Thursday, February 19, 2009

Canada 2006 - Southern Ontario

At the beginning of May 2006 I began my cross Canada trip. Leaving Toronto, I headed straight for Kingston Ontario (the former capital of the country.) Here I stopped in at my apartment, and scavenged every last trace of food that existed in the constantly rumbling, middle of the night waking up, beast of a mini fridge. Empty of sustenance, I was glad to leave it all behind me.

My first crisis arose in the parking lot of the building as I was about to tear away. I hooked up my MP3 player and started to listen to Pearl Jam [[PLAY BACK ERROR]]. Huh. I tried to play O.K. Go [[PLAY BACK ERROR]]. Right well that's alright, I don't need music for the next forty days as I traverse the country. No, that's cool. I only spent a week planning what music and audio books I'd take with me. This was fine. This was great this was - Oh thank god taking out the battery and putting it back in allowed the library to rebuild, and everything was fixed. Crisis one averted.

From Canada's former Capital I was headed to Canada's current Capital, Ottawa. About three stops East of Kingston the highway became a beautiful nature loves paradise. I couldn't believe that in all my time living there I'd never explored that far (though I did find a great cliff overlooking the highway, from which I would watch the world go by.)

What better place to start my adventure across the country, than from its very capital? Ottawa is host to so much that I would never have expected.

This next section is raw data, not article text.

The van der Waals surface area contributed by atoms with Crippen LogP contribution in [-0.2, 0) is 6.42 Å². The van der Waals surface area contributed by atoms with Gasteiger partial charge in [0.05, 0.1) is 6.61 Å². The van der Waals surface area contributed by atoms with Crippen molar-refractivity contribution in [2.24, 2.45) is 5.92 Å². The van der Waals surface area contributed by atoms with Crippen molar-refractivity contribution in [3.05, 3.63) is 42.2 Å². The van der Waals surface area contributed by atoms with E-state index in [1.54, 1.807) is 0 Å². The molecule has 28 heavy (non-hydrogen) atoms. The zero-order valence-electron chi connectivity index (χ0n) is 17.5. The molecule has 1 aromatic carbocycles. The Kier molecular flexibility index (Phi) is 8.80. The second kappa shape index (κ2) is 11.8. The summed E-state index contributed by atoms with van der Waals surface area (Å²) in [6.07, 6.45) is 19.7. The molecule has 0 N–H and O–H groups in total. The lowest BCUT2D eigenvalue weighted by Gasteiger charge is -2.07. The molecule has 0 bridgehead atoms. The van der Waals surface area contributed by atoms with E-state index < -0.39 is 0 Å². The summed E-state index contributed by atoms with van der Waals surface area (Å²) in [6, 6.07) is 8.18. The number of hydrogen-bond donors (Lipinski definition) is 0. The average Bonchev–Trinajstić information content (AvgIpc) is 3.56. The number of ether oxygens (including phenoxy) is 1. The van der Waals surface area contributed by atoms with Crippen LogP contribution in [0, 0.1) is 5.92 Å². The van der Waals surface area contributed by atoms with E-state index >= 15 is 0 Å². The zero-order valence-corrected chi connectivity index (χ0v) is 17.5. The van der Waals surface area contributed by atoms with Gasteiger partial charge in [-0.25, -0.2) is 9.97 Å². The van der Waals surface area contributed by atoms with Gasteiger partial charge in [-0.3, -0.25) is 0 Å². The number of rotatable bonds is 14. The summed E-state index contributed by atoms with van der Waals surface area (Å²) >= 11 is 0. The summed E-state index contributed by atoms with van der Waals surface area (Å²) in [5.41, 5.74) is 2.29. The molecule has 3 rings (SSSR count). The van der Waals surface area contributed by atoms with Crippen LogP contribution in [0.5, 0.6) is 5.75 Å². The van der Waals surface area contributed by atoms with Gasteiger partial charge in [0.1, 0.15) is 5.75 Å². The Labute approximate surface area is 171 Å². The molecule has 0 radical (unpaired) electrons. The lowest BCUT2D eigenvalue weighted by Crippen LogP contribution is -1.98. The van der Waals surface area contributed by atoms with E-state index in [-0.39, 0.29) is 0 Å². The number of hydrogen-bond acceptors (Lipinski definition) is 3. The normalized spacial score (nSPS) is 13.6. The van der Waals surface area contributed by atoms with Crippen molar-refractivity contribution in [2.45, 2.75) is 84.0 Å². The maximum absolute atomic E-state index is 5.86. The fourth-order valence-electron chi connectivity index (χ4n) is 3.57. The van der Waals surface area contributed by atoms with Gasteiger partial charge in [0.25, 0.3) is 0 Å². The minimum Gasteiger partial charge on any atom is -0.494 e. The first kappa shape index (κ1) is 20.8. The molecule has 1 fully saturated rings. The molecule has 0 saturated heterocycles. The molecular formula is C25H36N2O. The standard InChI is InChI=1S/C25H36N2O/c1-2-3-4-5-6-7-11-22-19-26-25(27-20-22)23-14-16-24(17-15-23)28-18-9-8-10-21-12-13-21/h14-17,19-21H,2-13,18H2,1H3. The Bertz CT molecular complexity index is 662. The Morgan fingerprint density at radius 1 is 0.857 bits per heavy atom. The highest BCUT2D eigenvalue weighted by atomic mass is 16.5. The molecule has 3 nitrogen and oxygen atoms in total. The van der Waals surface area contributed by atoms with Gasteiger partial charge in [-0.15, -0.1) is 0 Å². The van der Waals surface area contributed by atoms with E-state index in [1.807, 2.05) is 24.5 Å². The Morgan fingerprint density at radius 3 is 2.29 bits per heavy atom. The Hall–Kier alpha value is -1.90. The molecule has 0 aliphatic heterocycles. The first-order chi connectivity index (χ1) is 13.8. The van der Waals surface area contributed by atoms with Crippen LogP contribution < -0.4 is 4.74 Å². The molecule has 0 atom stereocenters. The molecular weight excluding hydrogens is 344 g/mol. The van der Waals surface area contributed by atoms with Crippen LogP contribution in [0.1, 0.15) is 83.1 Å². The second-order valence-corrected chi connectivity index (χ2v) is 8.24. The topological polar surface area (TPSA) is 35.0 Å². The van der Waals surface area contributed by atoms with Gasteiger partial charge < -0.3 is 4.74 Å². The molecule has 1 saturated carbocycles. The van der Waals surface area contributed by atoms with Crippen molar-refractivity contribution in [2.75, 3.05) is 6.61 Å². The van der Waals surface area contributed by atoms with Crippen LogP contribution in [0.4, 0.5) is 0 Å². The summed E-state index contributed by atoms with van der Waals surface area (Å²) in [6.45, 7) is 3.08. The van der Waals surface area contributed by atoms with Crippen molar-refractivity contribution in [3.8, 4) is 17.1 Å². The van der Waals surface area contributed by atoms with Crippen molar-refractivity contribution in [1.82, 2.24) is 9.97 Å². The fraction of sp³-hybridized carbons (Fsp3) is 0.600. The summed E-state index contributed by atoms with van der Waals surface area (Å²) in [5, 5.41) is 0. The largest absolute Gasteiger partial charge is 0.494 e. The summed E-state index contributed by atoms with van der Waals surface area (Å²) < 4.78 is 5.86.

There is, of course, the Parliament buildings, which I can only assume are far more beautiful in the sun than they are in the middle of a downpour. It would also help if I stopped by to see them out of a personal desire. Instead, I was here on a walk from the Royal Mint to the War Museum. Like a fool, I was following an old Guide Book. While the Museum used to be beside the mint, it was now located three kilometers away.

The War Museum was worth the trip though. It housed items such as Hitler’s personal car, and a great number of vehicles that had a lot of action. The piece I found to be most profound was a U.N. Peacekeeping vehicle riddled with bullet holes. Surprisingly both passenger and driver were completely unscathed.
Ottawa also finds home to a number of smaller museums, such as the Canadian Museum of Contemporary Photography, which is definitely worth a look, if you’re into that. As well, the city is home to the Canadian Aviation Museum where you can see large pieces of the Avro Arrow, and the casing for a Canadian Nuclear Missile.

Despite all of these wonders, I was most impressed with Jadeland Restaurant. Located at
625 Somerset Street West
, it offered the best hot and spicy soup, as well as the best Lemon Chicken I have ever had.

With memories of full stomachs and culture galore, I knew it was time for me to leave Ottawa behind. I was off to a cottage in Huntsville.

Huntsville Ontario has never disappointed me.

This trip was no exception. I took my time and visited High Falls on the way into town, walking around the base of the waterfall where people often cliff jump, and swim in the
lake below.

I made sure to visit the Lion's Lookout and survey the town, viewing both adjoining lakes.

This stop also allowed me to reconsider what I would need for my travels. A stop at Wal-Mart allowed me some hair ties, Febreeze, and a bag of Lassy Mogs. This would prove to be a crucial part of my sustenance.

A morning spent canoing the lake, as the mist rose off the waters surface was all I needed to convince me that I should bring a Kayak along with me. This would prove to be both and excellent, and terrible choice. But all that was still to come. Nearly a week in, and I was still in Southern Ontario. I still had the north to get through.

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